Within the broadly-defined practice of creative writing exist many distinct disciplines. One such discipline, formally known as creative nonfiction, focuses on the recollection of that which we as writers have experienced in our own lives. As a writer who has much more luck putting his own life into words than bringing the words themselves to life, nonfiction is an area of great interest to me. In my limited study of the subject, one place-related term I came across frequently was “distance”. “Distancing” yourself from the event you wish to write about can often grant a fresh piece, a reinterpretation in a new light, a recount which has shed the suffocating emotions that hinder true discovery and development. Writing is anything but static, and I would argue that moving not only through time but also through space is important in providing necessary “distance” for crafting a creative nonfiction piece.
Throughout my life as a young adult, I have traveled a great deal. Almost yearly, my family takes trips to the Carolinas, Ohio, New York City, and the Adirondacks. Less regularly, I have been up and down both coasts of the United States, (from Seattle to San Francisco in the West and from Montreal to Orlando in the East) to Spain, to the Midwest, or to Canada. My memory in and of these places has always been good, but as I age it is being ruthlessly worn by the incessant flow of time. I have felt on multiple occasions as though my memories are continuously slipping through the cracks, escaping me forever, helplessly lost in the ever-growing void between myself and my childhood. However, I am granted solace by the way these memories tend to return to me, appearing spontaneously in my mind’s eye as if they had never left, entirely intact.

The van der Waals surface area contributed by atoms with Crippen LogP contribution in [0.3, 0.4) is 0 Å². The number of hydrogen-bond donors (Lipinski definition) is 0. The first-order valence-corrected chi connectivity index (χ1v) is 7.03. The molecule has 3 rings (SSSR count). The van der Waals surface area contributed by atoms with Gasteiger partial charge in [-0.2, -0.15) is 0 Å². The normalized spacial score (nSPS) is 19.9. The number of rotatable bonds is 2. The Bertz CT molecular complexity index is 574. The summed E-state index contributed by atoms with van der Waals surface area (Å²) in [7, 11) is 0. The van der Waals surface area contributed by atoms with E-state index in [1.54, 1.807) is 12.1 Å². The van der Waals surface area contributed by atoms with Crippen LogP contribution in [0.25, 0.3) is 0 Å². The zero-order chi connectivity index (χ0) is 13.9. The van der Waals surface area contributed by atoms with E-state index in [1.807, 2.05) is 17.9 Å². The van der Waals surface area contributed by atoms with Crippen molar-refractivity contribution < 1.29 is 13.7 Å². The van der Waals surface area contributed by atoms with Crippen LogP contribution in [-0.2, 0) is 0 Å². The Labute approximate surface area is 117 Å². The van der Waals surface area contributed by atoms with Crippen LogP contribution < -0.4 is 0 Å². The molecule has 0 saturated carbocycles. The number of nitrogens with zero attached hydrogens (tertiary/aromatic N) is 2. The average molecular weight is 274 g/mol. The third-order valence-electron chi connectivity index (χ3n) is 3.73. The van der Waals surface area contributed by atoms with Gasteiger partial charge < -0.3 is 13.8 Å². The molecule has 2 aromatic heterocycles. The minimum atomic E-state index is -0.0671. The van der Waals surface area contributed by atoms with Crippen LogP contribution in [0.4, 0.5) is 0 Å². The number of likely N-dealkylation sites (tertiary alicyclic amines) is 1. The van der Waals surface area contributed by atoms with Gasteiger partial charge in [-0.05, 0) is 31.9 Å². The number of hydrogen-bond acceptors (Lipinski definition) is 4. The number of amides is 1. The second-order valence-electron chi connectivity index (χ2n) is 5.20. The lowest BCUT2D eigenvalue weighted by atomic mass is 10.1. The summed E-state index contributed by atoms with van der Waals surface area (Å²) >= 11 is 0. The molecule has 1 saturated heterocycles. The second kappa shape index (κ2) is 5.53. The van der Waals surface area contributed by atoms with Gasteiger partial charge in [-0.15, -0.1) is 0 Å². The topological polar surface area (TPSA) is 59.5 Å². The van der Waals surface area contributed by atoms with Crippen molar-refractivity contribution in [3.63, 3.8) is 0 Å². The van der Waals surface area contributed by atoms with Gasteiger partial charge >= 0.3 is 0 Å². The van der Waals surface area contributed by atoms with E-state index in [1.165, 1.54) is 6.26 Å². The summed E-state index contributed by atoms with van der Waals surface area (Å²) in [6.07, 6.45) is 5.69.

Oftentimes I have observed this event to be triggered by a related experience. I’ll see someone or something that spurs contemplation in my subconscious, firing a chain of neurons at a moments notice, and before I know it, a memory previously forgotten is at the forefront of my conscious thought. I marvel nearly every time it happens. Naturally, traveling aids this somewhat haphazard process. Something about experiencing new things tends to help in uncovering the old, and too often is it that I feel the bland monotony of a well-scheduled life weighing on my creativity.
Although I may not know exactly how these memories return, or be able to predict when they will, their appearance grants me a superb opportunity as a writer to revisit pieces of my own history. It is my hope that the more I travel the world around, the more I will be able to rediscover memories forgotten.